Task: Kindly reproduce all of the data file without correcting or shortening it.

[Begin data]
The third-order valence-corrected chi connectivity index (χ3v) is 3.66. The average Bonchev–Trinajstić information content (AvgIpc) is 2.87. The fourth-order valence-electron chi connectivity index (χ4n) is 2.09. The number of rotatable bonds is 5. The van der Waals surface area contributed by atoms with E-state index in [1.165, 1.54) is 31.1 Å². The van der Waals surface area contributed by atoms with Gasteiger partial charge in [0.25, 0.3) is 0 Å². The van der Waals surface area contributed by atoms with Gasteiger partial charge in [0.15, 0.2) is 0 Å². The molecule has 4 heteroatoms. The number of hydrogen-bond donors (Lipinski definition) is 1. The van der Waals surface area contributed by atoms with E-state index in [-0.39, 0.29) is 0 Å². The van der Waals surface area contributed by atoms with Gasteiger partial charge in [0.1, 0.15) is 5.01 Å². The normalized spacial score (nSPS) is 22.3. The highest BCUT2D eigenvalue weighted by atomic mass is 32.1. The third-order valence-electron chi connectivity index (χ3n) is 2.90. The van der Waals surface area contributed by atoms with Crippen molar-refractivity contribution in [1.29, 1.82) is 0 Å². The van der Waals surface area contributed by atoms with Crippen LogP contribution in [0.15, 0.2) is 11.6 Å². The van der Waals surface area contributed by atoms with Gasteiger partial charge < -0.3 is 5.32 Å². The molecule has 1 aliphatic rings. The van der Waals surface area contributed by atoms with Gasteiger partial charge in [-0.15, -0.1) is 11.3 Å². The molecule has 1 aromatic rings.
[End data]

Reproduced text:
The third-order valence-corrected chi connectivity index (χ3v) is 3.66. The average Bonchev–Trinajstić information content (AvgIpc) is 2.87. The fourth-order valence-electron chi connectivity index (χ4n) is 2.09. The number of rotatable bonds is 5. The van der Waals surface area contributed by atoms with E-state index in [1.165, 1.54) is 31.1 Å². The van der Waals surface area contributed by atoms with Gasteiger partial charge in [0.25, 0.3) is 0 Å². The van der Waals surface area contributed by atoms with Gasteiger partial charge in [0.15, 0.2) is 0 Å². The molecule has 4 heteroatoms. The number of hydrogen-bond donors (Lipinski definition) is 1. The van der Waals surface area contributed by atoms with E-state index in [-0.39, 0.29) is 0 Å². The van der Waals surface area contributed by atoms with Gasteiger partial charge in [0.1, 0.15) is 5.01 Å². The normalized spacial score (nSPS) is 22.3. The highest BCUT2D eigenvalue weighted by atomic mass is 32.1. The third-order valence-electron chi connectivity index (χ3n) is 2.90. The van der Waals surface area contributed by atoms with Crippen molar-refractivity contribution in [1.29, 1.82) is 0 Å². The van der Waals surface area contributed by atoms with Crippen LogP contribution in [0.15, 0.2) is 11.6 Å². The van der Waals surface area contributed by atoms with Gasteiger partial charge < -0.3 is 5.32 Å². The molecule has 1 aliphatic rings. The van der Waals surface area contributed by atoms with Gasteiger partial charge in [-0.15, -0.1) is 11.3 Å². The molecule has 1 aromatic rings.